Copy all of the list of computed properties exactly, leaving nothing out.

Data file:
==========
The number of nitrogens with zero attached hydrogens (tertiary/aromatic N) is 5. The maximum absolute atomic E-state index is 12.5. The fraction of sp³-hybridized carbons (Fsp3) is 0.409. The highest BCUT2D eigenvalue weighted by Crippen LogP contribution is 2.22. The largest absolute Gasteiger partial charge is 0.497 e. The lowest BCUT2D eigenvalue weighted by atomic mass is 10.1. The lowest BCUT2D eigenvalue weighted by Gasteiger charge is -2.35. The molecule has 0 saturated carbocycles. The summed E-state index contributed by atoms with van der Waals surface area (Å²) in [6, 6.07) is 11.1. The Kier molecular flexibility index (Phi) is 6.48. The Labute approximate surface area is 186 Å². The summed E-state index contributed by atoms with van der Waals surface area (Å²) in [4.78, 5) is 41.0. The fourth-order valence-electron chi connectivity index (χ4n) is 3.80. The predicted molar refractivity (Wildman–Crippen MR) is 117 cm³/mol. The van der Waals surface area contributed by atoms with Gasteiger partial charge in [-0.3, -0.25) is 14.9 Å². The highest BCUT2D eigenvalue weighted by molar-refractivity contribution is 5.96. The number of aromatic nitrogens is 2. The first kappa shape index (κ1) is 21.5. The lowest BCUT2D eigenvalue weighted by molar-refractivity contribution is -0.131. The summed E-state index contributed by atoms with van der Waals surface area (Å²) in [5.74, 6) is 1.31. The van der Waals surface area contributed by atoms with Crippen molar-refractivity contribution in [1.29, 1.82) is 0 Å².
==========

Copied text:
The number of nitrogens with zero attached hydrogens (tertiary/aromatic N) is 5. The maximum absolute atomic E-state index is 12.5. The fraction of sp³-hybridized carbons (Fsp3) is 0.409. The highest BCUT2D eigenvalue weighted by Crippen LogP contribution is 2.22. The largest absolute Gasteiger partial charge is 0.497 e. The lowest BCUT2D eigenvalue weighted by atomic mass is 10.1. The lowest BCUT2D eigenvalue weighted by Gasteiger charge is -2.35. The molecule has 0 saturated carbocycles. The summed E-state index contributed by atoms with van der Waals surface area (Å²) in [6, 6.07) is 11.1. The Kier molecular flexibility index (Phi) is 6.48. The Labute approximate surface area is 186 Å². The summed E-state index contributed by atoms with van der Waals surface area (Å²) in [4.78, 5) is 41.0. The fourth-order valence-electron chi connectivity index (χ4n) is 3.80. The predicted molar refractivity (Wildman–Crippen MR) is 117 cm³/mol. The van der Waals surface area contributed by atoms with Gasteiger partial charge in [-0.3, -0.25) is 14.9 Å². The highest BCUT2D eigenvalue weighted by molar-refractivity contribution is 5.96. The number of aromatic nitrogens is 2. The first kappa shape index (κ1) is 21.5. The lowest BCUT2D eigenvalue weighted by molar-refractivity contribution is -0.131. The summed E-state index contributed by atoms with van der Waals surface area (Å²) in [5.74, 6) is 1.31. The van der Waals surface area contributed by atoms with Crippen molar-refractivity contribution in [1.29, 1.82) is 0 Å².